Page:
From one of America’s most beloved storytellers comes his most spiritual book since The Christmas Box. The New York Times bestselling author of The Christmas Box and The Walkseries returns with a modern-day, Christmas-themed retelling of the story of the prodigal son.
It has been said that sometimes the greatest hope in our lives is just a second chance to do what we should have done right in the first place. This is the story of my second chance.
When Luke Crisp graduates from business school, his father, CEO and cofounder of Fortune 500 Crisp’s Copy Centers, is ready to share some good news: he wants to turn the family business over to his son. But Luke has other plans. Taking control of his trust fund, Luke leaves home to pursue a life of reckless indulgence.
But when his funds run out, so do his friends. Humbled, alone, and too ashamed to ask his father for help, Luke secretly takes a lowly job at one of his father’s copy centers. There he falls in love with a struggling single mother and begins to understand the greatest source of personal joy.
Lost December is New York Times bestselling author Richard Paul Evans’s modern-day holiday version of the biblical story of the prodigal son, a powerful tale of redemption, hope, and the true meaning of love.
This reading group guide for Lost Decemberincludes an introduction, discussion questions, and ideas for enhancing your book club. The suggested questions are intended to help your reading group find new and interesting angles and topics for your discussion. We hope that these ideas will enrich your conversation and increase your enjoyment of the book.
When Luke Crisp graduates from Wharton with his MBA, his father, CEO and founder of Fortune 500 Crisp’s Copy Centers, is excited to finally turn the company over to his son. But Luke decides he’d rather travel and live a life of luxury with his friends, and begins lavishly spending his way through Europe. However, when his trust fund runs out sooner than expected, his friends disappear along with it, and Luke is left alone and broke. Too ashamed to go back to his father, Luke works menial jobs, including one at one of his father’s copy centers. There he starts to fall for a guarded single mother and begins to understand the greatest source of personal joy. Topics & Questions for Discussion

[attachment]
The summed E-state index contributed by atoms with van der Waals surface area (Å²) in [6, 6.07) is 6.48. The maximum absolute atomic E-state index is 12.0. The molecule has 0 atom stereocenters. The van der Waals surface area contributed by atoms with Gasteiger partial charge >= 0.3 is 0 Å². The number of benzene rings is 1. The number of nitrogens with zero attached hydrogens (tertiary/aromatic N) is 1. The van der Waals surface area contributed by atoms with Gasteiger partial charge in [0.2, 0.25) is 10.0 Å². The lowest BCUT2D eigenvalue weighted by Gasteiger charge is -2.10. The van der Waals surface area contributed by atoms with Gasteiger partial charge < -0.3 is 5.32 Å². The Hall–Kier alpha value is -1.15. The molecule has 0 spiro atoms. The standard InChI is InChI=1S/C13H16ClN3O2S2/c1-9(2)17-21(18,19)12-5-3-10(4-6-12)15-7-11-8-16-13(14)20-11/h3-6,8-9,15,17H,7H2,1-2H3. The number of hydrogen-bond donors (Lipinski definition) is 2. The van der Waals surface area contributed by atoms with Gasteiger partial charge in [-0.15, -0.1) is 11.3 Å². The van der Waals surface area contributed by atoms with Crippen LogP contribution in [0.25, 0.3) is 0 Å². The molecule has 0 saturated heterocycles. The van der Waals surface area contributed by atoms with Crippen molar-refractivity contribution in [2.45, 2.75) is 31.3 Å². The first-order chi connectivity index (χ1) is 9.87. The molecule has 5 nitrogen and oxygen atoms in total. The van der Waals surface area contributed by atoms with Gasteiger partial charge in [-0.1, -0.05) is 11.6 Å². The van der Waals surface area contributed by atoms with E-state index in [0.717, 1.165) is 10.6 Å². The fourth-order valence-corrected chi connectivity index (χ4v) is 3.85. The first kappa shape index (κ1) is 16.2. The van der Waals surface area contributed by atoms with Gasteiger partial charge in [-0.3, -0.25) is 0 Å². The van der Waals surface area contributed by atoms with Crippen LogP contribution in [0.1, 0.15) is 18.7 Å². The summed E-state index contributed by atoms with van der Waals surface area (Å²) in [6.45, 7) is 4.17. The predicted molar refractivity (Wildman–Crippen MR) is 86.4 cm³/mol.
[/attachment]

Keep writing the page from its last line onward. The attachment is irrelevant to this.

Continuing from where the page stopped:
1. Are you familiar with the parable of the prodigal son? If so, how did it influence your reading of the book? If not, are you now inclined to read the story in the New Testament that inspired Lost December?
2. Do you believe there are two sides to every story, as Luke’s English teacher says in Chapter One? Or are some situations truly black and white?
3. Was it wrong for Luke’s father to expect him to take over the company, especially when he originally encouraged him to go explore other options in life? Is Luke right that he should enjoy his life more, and not feel tied down to work?
4. Why is Luke so drawn to Sean, even when he knows he is a bad influence? Why does he continue to trust him and lend him money, even when Sean begins acting suspiciously?
5. Candace initially seems more sensible than Luke, warning him that Sean is a bad influence, yet she ends up ultimately leaving Luke when he needs her most. Why does Candace leave Luke? Do you believe her when she says she’s not a "gold digger"?